Little Women is quite literally a novel of two halves. The first section is a masterpiece in children’s literature; so cosy and joyous that you can’t stop yourself from smiling. There’s this longing to be that young again and playing/bickering with siblings. If the novel had stopped there, it would have been great. Alas, Book Two feels like a disappointment in comparison, with these underdeveloped romances and sudden changes of character. Admittedly, I have never read any of the sequels so perhaps relationships develop more in them. Still, it is obvious how the novel has become a classic of children’s literature.
Little Women is published by Penguin and you can find more information here.
Hi everyone! So this is my final review for 2019 (how?!) and I’m ending the year on a light-hearted note. Simone LaFray and the Chocolatiers’ Ball is a children’s mystery novel written by S.P. O’Farrell. Our protagonist is Simone, a precocious 12 year old living in Paris. Her father owns a world famous patisserie, and her mother is a spy. Following in her mother’s footsteps, Simone is the youngest spy for the government, and she’ll need to use her sleuthing skills when a thief targets her family.
O’Farrell’s descriptions were the highlight of the book for me. The patisseries and chocolates in particular were described so evocatively that I was salivating just reading about them. Similarly, Paris itself is also beautifully written, with O’Farrell doing an excellent job of capturing the city. The plot itself is well-paced, and there are a few twists and turns. Some were a bit predictable but I think younger readers wouldn’t notice them.
The novel is written in the first person, meaning the reader gets to know Simone and see everything from her perspective. This helped greatly as Simone is portrayed as a hyper-intelligent spy – not the most relatable of characters. So having her thought processes laid out made her more likable, and you could understand her reasonings a bit more. Otherwise, she could easily have been a cold figure and the novel wouldn’t be as engaging as it is. At times she comes across as quite smug, but I never found her unlikable. Some of the secondary characters, like her younger sister, can feel a little flat but they are only minor figures in the plot so they didn’t affect my enjoyment too much. Perhaps they are developed more in future books.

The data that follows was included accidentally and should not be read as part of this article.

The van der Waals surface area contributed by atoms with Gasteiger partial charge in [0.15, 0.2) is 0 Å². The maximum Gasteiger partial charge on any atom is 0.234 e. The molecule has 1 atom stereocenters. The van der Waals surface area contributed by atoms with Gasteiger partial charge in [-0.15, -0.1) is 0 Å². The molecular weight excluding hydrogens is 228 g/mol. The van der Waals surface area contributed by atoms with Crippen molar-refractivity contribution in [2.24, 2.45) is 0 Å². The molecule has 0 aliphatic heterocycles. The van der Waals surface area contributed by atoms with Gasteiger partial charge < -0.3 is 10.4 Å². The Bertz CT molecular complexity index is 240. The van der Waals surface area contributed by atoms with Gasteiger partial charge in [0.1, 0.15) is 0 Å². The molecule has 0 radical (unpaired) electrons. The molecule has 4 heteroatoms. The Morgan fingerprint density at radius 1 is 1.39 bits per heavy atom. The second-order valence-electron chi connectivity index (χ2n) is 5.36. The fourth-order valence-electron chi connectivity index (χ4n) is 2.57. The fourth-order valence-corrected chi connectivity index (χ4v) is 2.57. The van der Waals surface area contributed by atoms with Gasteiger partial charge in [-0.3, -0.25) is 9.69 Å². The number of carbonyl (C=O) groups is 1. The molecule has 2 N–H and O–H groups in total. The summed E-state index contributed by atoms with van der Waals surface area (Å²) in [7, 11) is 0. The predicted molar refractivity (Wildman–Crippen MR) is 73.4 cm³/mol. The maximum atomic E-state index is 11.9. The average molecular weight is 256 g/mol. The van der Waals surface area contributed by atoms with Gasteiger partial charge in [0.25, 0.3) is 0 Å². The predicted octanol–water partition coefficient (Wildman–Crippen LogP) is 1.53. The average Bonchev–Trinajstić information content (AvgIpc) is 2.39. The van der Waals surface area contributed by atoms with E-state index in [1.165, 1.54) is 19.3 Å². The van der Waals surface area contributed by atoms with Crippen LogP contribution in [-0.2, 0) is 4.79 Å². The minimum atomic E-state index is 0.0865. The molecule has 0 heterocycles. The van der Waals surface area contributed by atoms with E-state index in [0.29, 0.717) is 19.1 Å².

Overall, this was a really sweet read to end the year with. I can see readers aged between 9 – 12 really enjoying it with the fast-moving, intriguing plot and a likable main character. If people are fans of the Sammy Keyes series, then I think they’ll like Simone LaFray.
Simone LaFray and the Chocolatiers’ Ball is published independently and you can find more information here.
When I was twelve one of my favourite books was Witch Child by Celia Rees, a book I reread again and again from my school library. Coupled with the Pirates of the Caribbean craze that was happening at the time, I decided to pick up another Rees novel, Pirates. I enjoyed it at the time, but looking back I don’t really remember a huge amount about it, so I’ve decided to read it again and see if my feelings have changed. The novel is set in 1724 and we follow wealthy heiress Nancy Kington. After her father dies, Nancy is sent to the West Indies by her brother to marry a much older plantation owner. Disgusted by his cruelty, Nancy and one of the plantation slaves Minerva run away and join a gaggle of pirates.